# ‘The Imitation Game’ Cryptography Competition

To celebrate the release of the upcoming Alan Turing biopic The Imitation Game (see our incisive analysis of the film’s trailer by James Grime) the guys at the University of Manchester – who have previously run the hugely successful Alan Turing Cryptography competition – have been asked to run a one-off Imitation Game Cryptography Competition. And they have.

The competition is themed around the (possibly true? Who knows. It’s not like it’s my job to research these things) idea that Alan Turing’s fortune in silver is buried in a secret location somewhere near Bletchley Park, and it’s your job to crack the three coded clues and find out where. Prizes will be in the form of exclusive Imitation Game merchandise donated by the makers of the film, and the competition runs until the 28th of November.

Imitation Game Cryptography Competition

• #### Katie Steckles

Publicly engaging mathematician, Manchester MathsJam organiser, hairdo.

### 35 Responses to “‘The Imitation Game’ Cryptography Competition”

1. Josh

1 was easy, just took time. 2 has a minimum of 28 symbol cipher meaning there maybe some excess ‘noise’ in the code to throw one off, 3 is an enigma encryption, I’ll give you a clue, an anagram solves one missing pieces of data

2. becky

One wad easy peasy.. 2 and 3 are turninb my head inside out and back again!!! :( :( :( :( please someone give me some kind of hint go start on… I am only a loely art reacher!!! ;)

3. Edward Conklin

Hint for #2: This isn’t a random character set. These symbols have commonly accepted meanings, which you need to investigate and understand before proceeding further.

• Sarah

Im strugling with 2 can anyone give a hint to get started with. Do the symbol meanings group the mathematical symbols and each ‘family’ represents the same letter. Or does the meaning of the symbol give away which letter it represents. Also does the clue need to be re written in a different order?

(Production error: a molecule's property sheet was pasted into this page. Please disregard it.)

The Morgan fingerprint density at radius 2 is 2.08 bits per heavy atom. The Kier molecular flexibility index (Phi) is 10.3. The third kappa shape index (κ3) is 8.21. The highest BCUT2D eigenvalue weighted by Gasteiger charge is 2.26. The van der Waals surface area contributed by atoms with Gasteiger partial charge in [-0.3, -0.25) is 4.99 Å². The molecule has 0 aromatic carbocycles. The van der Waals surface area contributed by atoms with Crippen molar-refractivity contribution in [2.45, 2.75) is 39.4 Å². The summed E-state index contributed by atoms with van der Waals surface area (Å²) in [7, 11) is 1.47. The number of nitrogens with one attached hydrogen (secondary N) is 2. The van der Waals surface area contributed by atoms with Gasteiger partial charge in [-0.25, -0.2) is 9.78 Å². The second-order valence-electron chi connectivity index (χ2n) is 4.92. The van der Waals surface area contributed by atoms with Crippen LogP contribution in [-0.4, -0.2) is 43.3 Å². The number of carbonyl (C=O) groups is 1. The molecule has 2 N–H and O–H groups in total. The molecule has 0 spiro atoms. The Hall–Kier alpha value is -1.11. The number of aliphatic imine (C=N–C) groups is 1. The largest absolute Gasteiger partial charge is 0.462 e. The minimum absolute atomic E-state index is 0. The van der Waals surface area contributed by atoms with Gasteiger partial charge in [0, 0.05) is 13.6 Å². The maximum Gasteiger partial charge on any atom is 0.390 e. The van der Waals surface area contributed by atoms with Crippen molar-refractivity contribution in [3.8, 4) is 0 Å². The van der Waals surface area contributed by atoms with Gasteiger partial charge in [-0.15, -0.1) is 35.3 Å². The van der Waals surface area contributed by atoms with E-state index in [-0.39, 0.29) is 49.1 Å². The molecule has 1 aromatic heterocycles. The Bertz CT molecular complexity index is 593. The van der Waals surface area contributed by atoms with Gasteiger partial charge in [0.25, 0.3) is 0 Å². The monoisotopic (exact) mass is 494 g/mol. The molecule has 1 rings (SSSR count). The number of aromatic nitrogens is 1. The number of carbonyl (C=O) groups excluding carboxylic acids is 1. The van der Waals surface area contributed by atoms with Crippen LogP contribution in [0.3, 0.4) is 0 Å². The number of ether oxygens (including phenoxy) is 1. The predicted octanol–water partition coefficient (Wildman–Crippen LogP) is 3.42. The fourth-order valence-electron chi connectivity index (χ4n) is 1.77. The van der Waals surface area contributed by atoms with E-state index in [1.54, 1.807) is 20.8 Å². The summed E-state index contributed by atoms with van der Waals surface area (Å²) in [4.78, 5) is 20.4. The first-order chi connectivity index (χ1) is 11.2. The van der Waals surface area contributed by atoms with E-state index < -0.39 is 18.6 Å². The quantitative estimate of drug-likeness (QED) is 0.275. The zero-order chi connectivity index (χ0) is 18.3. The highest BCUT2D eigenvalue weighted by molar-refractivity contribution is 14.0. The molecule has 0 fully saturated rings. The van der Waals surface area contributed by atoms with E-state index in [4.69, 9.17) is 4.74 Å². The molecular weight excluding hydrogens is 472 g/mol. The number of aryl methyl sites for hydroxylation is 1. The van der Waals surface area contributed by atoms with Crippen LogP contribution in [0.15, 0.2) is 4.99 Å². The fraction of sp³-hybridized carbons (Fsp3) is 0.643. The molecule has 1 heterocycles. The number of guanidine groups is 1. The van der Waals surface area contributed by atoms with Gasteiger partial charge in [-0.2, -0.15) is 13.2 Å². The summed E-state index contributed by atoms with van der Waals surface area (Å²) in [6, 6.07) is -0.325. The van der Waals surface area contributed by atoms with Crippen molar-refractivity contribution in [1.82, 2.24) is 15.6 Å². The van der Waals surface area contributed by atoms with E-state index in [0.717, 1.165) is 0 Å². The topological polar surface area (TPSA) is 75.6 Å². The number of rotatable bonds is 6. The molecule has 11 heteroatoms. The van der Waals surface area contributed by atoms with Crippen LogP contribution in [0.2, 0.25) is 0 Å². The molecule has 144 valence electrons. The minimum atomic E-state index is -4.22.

• Edward Conklin

Sarah,

Your first thought is on the right track. The clue does not need to be rewritten.

• Angus

Hi all

Can’t get going with code 2 even with these clues. Would Alan Turing really have been able to use this cipher in the 1940s, or does it require later knowledge, e.g. Unicode?

4. Jon D

I have solved 1 and 3. I know exactly what the character set is in 2 but can’t yet map it to make sense…………………?

5. Jon D

Does the essential information for solving clue 3 appear in clue 2, please? (My initial solution for 3 is not correct!)

6. Lindsey Jones

I have now tried everything I can with two. I am assuming it is a substitution cypher with noise. I have looked up all the symbol meanings. Any clues as to which maybe “noise” to discard? Is punctuation coded? Thanks

7. im not telling a pc my name

i really need help on clue 2 can someone tell me the first 5 letters and i will be fine. i am desperate to solve this

8. frustrated cypographist

OK so i have taken on board all the previous clues, without any joy. I desperately want to crack before the solution is published. Are the non logical symbols noise? is mylan correct?
any help would be greatly appreciated, it is only for self satisfaction at this point!

• StringyBob

Yes, MYLAN is correct…
Spoiler Alert… look away now! a good way to get started is a frequency analysis of PAIRS of symbols… and also to find one of the pub names… There is no ‘noise’ – it’s a homophonic code.
Good Luck

9. crosswhit99

Solution is online now, so not sure if you’re still trying to solve this. If you are and need a further hint, the 28 symbols code 22 letters of the alphabet (J, Q, X and Z do not appear in the message). 4 of the commonest letters in English are enciphered by multiple symbols, 2 by 3 and 2 by 2. Take the advice given here on Nov. 26 to find these groupings.

10. OJ

Did you use a specific enigma emulator to decode clue 3? I have the grundstellung from clue 2 but can’t seem to get the solution out. Not sure if I’m using the wrong emulator, inputting it wrong or missing something

• StringyBob

The output from the emulator will still need a bit of decoding (ie a few letter substitutions) – so it’s possible you have been doing it right, but it still looks wrong…start with the final word before the X at the end, just a couple of letters to swap

11. Anonymous

Just received an email to say I’ve won a prize! Wasn’t even sure my answers were correct, so really pleased!

12. Anonymous

Have just looked at the solution – I got the clues right, but gave the wrong sqaure and yet I’ve still won a prize – haha did they not get enough correct answers?